Subcontractors are making headway in public policy reform, but …
Subcontractors everywhere are scrambling for work, and
what work they’re managing to land isn’t very profitable, but there’s at least
one little silver lining amid all the clouds. According to the American
Subcontractors Association (ASA), legislators in various states across the
country are adopting reforms that ensure prompt and full payment for the work
performed by construction subcontractors.
That’s the gist of a report issued by ASA last November: The ASA Report: The
Policy Environment in the States. Details can be accessed on the Web at
ASA is the lobbying arm for subcontractors and their trade groups across the
spectrum of construction trades. “There’s a saying in the industry: The only
thing worse than no job is a job with a non-paying customer,” says 2010-11 ASA
president Timmy McLaughlin, Austin Construction Co., Summerville, S.C.
“Subcontractors provide credit for projects on promises of future payment, and
are operating at the tightest margins. In this economy, they can’t afford
clients who pay late or hold excessive retainage, just as the clients can’t
afford subcontractors who don’t perform. It’s a two-way street, and legislators
can grasp the fundamental fairness of prompt and full pay for prompt and full
are among states that, last year, enacted laws both strengthening prompt
payment and restricting the practice of retainage. Kansas
were singled out for making significant strides in improving individual prompt
payment or retainage laws. Also noteworthy is a new anti-indemnity law in
Louisiana (S.B. 625) that severely limits risk transfer.
ASA’s report scores and grades each state in seven policy areas, and uses the
results to calculate an overall score, grade and rank for each state. Taking
into account both laws and judicial decisions, the report scores:
1. prompt payment protections;
2. treatment of pay-if-paid clauses;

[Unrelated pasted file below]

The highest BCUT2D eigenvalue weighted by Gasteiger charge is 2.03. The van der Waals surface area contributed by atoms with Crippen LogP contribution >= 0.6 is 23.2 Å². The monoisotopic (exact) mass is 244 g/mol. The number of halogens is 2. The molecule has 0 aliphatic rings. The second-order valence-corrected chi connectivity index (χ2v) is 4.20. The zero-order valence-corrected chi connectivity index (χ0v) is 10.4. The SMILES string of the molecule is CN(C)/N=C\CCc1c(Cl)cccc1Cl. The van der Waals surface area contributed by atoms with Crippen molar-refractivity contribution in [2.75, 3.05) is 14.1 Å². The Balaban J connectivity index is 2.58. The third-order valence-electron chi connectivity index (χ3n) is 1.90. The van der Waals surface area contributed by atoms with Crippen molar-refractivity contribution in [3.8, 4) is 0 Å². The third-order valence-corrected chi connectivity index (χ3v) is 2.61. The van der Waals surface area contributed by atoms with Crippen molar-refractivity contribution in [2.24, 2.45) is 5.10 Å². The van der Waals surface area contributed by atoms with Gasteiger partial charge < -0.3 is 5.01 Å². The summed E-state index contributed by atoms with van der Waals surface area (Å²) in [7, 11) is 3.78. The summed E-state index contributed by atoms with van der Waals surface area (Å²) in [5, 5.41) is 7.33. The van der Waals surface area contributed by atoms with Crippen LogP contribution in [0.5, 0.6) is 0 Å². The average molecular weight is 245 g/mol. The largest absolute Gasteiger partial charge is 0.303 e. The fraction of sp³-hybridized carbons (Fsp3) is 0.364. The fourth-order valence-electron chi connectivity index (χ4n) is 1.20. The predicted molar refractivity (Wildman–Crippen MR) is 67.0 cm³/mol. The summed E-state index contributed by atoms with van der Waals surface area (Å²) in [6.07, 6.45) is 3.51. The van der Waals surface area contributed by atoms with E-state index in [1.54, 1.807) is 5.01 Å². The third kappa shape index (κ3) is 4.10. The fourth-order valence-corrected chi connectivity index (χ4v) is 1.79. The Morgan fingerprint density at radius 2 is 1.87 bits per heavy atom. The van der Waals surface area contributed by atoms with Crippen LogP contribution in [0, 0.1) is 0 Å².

3. mechanic’s lien protections;
4. payment bond protections;
5. retainage limitations;
6. anti-indemnity protections, including limits on “additional insured”
7. anti-“bid shopping” measures.
Beginning in 2009, ASA added “extra credit” for states that have taken the
initiative to regulate controlled insurance programs. These
non-standard insurance programs, however, can have hidden risks for
Research showed great variation among the states in the level of protection and
support that they offer to subcontractors and suppliers, and scoring was
complex. For example, mechanic’s lien laws vary in how many tiers of
construction can claim liens, the construction owner’s liability, whether lien
rights can be contractually waived, and notice and filing requirements. ASA
developed evaluation factors for each policy area, and assigned a maximum
number of points that could be accrued for each factor. The result was a
numerical score and letter grade for each policy area for each
Now for the bad news: If this were a classroom and the states were students,
almost nine out of 10 would be flunking the course. According to ASA’s
scorecard, 45 out of the 50 states, plus the District of Columbia, received an overall
grade of “F.” California,
and New York squeaked by with barely passing
grades of D, while Kansas
was awarded a “gentleman’s C.” Only New
Mexico made the Dean’s List with a B average. Not a
single state earned an A in ASA’s estimation.
The real-world situation may not be quite as dire as these letter grades
suggest. ASA’s scoring is based on a concept of perfection, whereby every
public policy would be ideal in the eyes of its subcontractor constituency.
Here on Planet Earth, that’s never going to happen, and if it did, there would
be no reason for ASA to exist.
Moreover, as ASA itself acknowledges, the numerical scores within the “F” range
vary from 0 to 60 points, meaning that all the states with a failing letter
grade in any policy area are not necessarily equal in the harshness of their
policies relating to subcontractors and suppliers. A couple of minor reforms
could well boost some of those states into a passing grade.
In any case, ASA wants those of us in the trade media to share the results of
The ASA Report as a means of reminding subcontractors of weaknesses in their
state laws, and that ASA offers advocacy information to help them change the
laws. ASA also wishes to remind subcontractors about the need to remain
vigilant when negotiating contracts in a harsh public policy
Media mission accomplished. The rest is up to you.
Smart Business: First the Good News …
March 1, 2011